The ligands like r-btsz (r-btsz = substituted benzyl thiosemicarbazones) were prepared by reacting substituted benzaldehydes with thiosemicarbazide in alcohol at 1:1 molar ratio (Scheme 1). r-binh (r-btsz = substituted benzyl isonicotinylhydrazones) were prepared by reacting substituted benzaldehydes with thiosemicarbazide in alcohol at 1:1 molar ratio (Scheme 1). The details of the synthetic strategy adopted for the synthesis of these ruthenium homoleptic compounds was as follows. Ruthenium trichloride was refluxed in DMF in the presence of 1,10-phenanthroline/2,2'- bipyridine and in excess of the stoichiometric amount,which afforded the final product cis-bis(1,10-phenanthroline)dichlororuthenium( II)/cis-bis(2,2'-bipyridine) dichlororuthenium (II) [20]. The third ligand was introduced in alcohol in the presence of nitrogen atmosphere (Scheme 2). The structures of the ligands especially r-binh,and r-btsz were capable of exhibiting bidentate behavior. There were very few cases in which the thiosemicarbazide acts as monodentate ligand binding to the metal center through the sulfur atom [21]. In case of ligands (r-btsz) the chelating mode was via sulfur atom and imine nitrogen by coordination covalent bond. In case of ligands (r-binh) the covalent bond formed between metal ion and oxygen atom and coordinate covalent bond with imine nitrogen.

Scheme 1.Synthesis of ligands r-bitsz and r-binh.

Scheme 2.Synthesis of [Ru(S)2(L)]Cl2.

The infrared spectra of all the ligands and their ruthenium(II) compounds were recorded in KBr powder by diffuse reflectance technique and are reported in their respective titles by tentative assignments. Vibrational frequencies of the r-btsz ligands shown 3450-3230 cm-1 for NH2 and N-H stretching and from 1330 cm-1 to 1310 cm-1 for C=S stretching. In r-binh ligands showed vibrational frequency from 3420 cm-1 to 3210 cm-1 for N-H stretching and from 1690 cm-1 to 1670 cm-1 for (C=O) stretching. Vibrational frequencies of the ruthenium complexes bearing r-btsz ligands shown 3460-3200 cm-1 for NH2 and N-H stretching and from 1335 cm-1 to 1305 cm-1 for C=S stretching. In ruthenium complexes bearing r-binh ligands showed vibrational frequency from 3400 cm-1 to 3250 cm-1 for N-H stretching and from 1685 cm-1 to 1675 cm-1 for (C=O) stretching.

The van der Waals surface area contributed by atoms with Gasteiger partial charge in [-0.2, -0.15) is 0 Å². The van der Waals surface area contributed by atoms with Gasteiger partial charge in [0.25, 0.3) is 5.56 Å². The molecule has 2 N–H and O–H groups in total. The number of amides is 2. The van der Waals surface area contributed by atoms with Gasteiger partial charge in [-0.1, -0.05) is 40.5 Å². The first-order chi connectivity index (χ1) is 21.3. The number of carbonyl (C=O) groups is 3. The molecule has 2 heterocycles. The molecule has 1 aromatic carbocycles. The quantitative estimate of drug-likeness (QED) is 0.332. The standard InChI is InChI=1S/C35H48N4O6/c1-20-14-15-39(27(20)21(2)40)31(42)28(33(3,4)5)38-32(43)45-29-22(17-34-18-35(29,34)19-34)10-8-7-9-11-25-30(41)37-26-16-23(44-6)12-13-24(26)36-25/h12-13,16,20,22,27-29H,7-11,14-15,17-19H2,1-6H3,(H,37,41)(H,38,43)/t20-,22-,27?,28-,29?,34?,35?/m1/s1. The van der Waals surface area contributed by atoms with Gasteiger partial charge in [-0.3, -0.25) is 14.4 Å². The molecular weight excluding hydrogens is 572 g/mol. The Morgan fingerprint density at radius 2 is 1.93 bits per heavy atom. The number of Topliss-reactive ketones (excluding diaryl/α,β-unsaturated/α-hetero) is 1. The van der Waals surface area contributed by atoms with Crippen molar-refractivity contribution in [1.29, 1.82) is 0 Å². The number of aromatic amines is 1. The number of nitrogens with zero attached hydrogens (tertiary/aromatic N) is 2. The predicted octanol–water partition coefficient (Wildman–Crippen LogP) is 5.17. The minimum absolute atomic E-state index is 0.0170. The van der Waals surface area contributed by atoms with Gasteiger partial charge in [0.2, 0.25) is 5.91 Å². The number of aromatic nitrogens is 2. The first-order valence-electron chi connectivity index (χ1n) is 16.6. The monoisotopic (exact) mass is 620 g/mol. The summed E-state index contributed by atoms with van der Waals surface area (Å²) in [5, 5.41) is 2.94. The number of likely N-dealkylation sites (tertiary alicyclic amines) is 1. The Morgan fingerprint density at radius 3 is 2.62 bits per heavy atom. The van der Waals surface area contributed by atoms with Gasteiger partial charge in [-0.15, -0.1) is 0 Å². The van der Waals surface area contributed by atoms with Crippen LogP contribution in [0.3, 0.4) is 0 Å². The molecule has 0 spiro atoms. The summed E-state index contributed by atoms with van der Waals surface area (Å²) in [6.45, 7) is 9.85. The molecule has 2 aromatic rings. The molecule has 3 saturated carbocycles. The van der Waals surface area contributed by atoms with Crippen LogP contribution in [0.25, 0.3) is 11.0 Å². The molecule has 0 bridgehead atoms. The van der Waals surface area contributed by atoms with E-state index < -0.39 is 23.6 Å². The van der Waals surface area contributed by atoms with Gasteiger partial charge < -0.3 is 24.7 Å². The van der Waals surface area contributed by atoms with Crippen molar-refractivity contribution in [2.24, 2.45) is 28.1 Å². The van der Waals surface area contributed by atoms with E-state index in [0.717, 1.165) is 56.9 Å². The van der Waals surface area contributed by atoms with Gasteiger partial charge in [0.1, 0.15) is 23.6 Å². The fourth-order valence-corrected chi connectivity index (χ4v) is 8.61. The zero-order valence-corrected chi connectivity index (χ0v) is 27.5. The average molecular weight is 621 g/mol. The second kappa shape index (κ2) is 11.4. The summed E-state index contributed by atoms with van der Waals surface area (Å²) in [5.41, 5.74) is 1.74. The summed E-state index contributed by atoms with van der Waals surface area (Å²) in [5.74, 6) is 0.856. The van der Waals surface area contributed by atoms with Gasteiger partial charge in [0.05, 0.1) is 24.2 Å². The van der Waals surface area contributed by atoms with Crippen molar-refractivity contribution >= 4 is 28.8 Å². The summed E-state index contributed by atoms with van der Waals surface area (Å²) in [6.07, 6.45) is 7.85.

A comparison of IR spectra of ligands r-btsz with ruthenium complexes indicates this was coordinated to the metal center by sulfur atom and imine nitrogen,which was confirmed by the IR spectra. In case of IR spectra of ligands r-binh with ruthenium compound indicates this was coordinated to the metal center by oxygen atom and imine nitrogen. In the complexes such as Ru-1 to Ru-8 the coordination had occurred via sulfur and imine nitrogen but not with terminal amine group,which was confirmed by the spectra,which indicates no change in vibrational frequency of NH2 group between 3400 and 3300 cm-1. A comparison of IR spectra of ligand r-binh with ruthenium complexes indicates this was coordinated to the metal center by oxygen atom and imine nitrogen,which was confirmed by the IR spectra. Coordination of ligands (L = r-binh,r-btsz,) to ruthenium results in compounds such as [Ru(S)2(L)]2+Cl2(Ru1-Ru16) (Fig. 1),respectively. All these compounds do not possess any C2 axes of symmetry.

Fig. 1.Chemical structures of [Ru(phen)2(btsz)]2+ and [Ru(phen)2(binh)]2+.

In the 1H NMR spectra of the complexes,Ru-1 there were 24 resonance peaks (δ 10.04-6.14),and 24 well resolved peaks (δ 10.16-6.12) for Ru-2. The mass spectra of the complexes confirmed the suggested formula by their molecular ion peak. ESI mass spectroscopic data clearly suggested that authentification of ruthenium complexes. In all the cases,the loss of chloride ions was detected where S = 2,2'-bipyridine/1,10-phenanthroline and L = rbinh, r-btsz. Thus,based on the above observations,it is tentatively suggested that Ru(II) complexes showed an octahedral geometry.

3.2. Biological activity